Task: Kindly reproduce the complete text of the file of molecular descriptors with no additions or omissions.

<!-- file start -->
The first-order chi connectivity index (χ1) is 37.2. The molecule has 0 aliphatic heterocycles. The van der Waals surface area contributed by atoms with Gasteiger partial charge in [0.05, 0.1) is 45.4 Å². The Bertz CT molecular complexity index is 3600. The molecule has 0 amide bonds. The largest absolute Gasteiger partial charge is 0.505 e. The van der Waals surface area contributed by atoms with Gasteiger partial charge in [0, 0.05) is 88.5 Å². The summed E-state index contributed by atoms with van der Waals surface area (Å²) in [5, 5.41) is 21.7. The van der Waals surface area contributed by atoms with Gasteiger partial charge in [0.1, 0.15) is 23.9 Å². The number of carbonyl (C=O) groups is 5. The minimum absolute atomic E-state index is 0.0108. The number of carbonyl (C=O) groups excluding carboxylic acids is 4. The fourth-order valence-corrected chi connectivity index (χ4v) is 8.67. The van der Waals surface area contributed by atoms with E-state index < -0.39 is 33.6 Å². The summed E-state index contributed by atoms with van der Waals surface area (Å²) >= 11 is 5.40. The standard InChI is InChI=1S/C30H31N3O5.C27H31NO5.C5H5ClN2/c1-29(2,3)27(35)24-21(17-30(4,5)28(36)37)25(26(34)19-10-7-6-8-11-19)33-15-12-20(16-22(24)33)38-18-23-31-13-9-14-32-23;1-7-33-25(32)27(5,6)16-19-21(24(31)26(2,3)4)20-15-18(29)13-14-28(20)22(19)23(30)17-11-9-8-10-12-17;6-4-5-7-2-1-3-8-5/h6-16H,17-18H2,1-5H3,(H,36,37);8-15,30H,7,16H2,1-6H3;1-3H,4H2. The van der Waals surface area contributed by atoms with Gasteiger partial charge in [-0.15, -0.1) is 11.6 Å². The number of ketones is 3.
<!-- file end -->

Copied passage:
The first-order chi connectivity index (χ1) is 37.2. The molecule has 0 aliphatic heterocycles. The van der Waals surface area contributed by atoms with Gasteiger partial charge in [0.05, 0.1) is 45.4 Å². The Bertz CT molecular complexity index is 3600. The molecule has 0 amide bonds. The largest absolute Gasteiger partial charge is 0.505 e. The van der Waals surface area contributed by atoms with Gasteiger partial charge in [0, 0.05) is 88.5 Å². The summed E-state index contributed by atoms with van der Waals surface area (Å²) in [5, 5.41) is 21.7. The van der Waals surface area contributed by atoms with Gasteiger partial charge in [0.1, 0.15) is 23.9 Å². The number of carbonyl (C=O) groups is 5. The minimum absolute atomic E-state index is 0.0108. The number of carbonyl (C=O) groups excluding carboxylic acids is 4. The fourth-order valence-corrected chi connectivity index (χ4v) is 8.67. The van der Waals surface area contributed by atoms with E-state index < -0.39 is 33.6 Å². The summed E-state index contributed by atoms with van der Waals surface area (Å²) >= 11 is 5.40. The standard InChI is InChI=1S/C30H31N3O5.C27H31NO5.C5H5ClN2/c1-29(2,3)27(35)24-21(17-30(4,5)28(36)37)25(26(34)19-10-7-6-8-11-19)33-15-12-20(16-22(24)33)38-18-23-31-13-9-14-32-23;1-7-33-25(32)27(5,6)16-19-21(24(31)26(2,3)4)20-15-18(29)13-14-28(20)22(19)23(30)17-11-9-8-10-12-17;6-4-5-7-2-1-3-8-5/h6-16H,17-18H2,1-5H3,(H,36,37);8-15,30H,7,16H2,1-6H3;1-3H,4H2. The van der Waals surface area contributed by atoms with Gasteiger partial charge in [-0.15, -0.1) is 11.6 Å². The number of ketones is 3.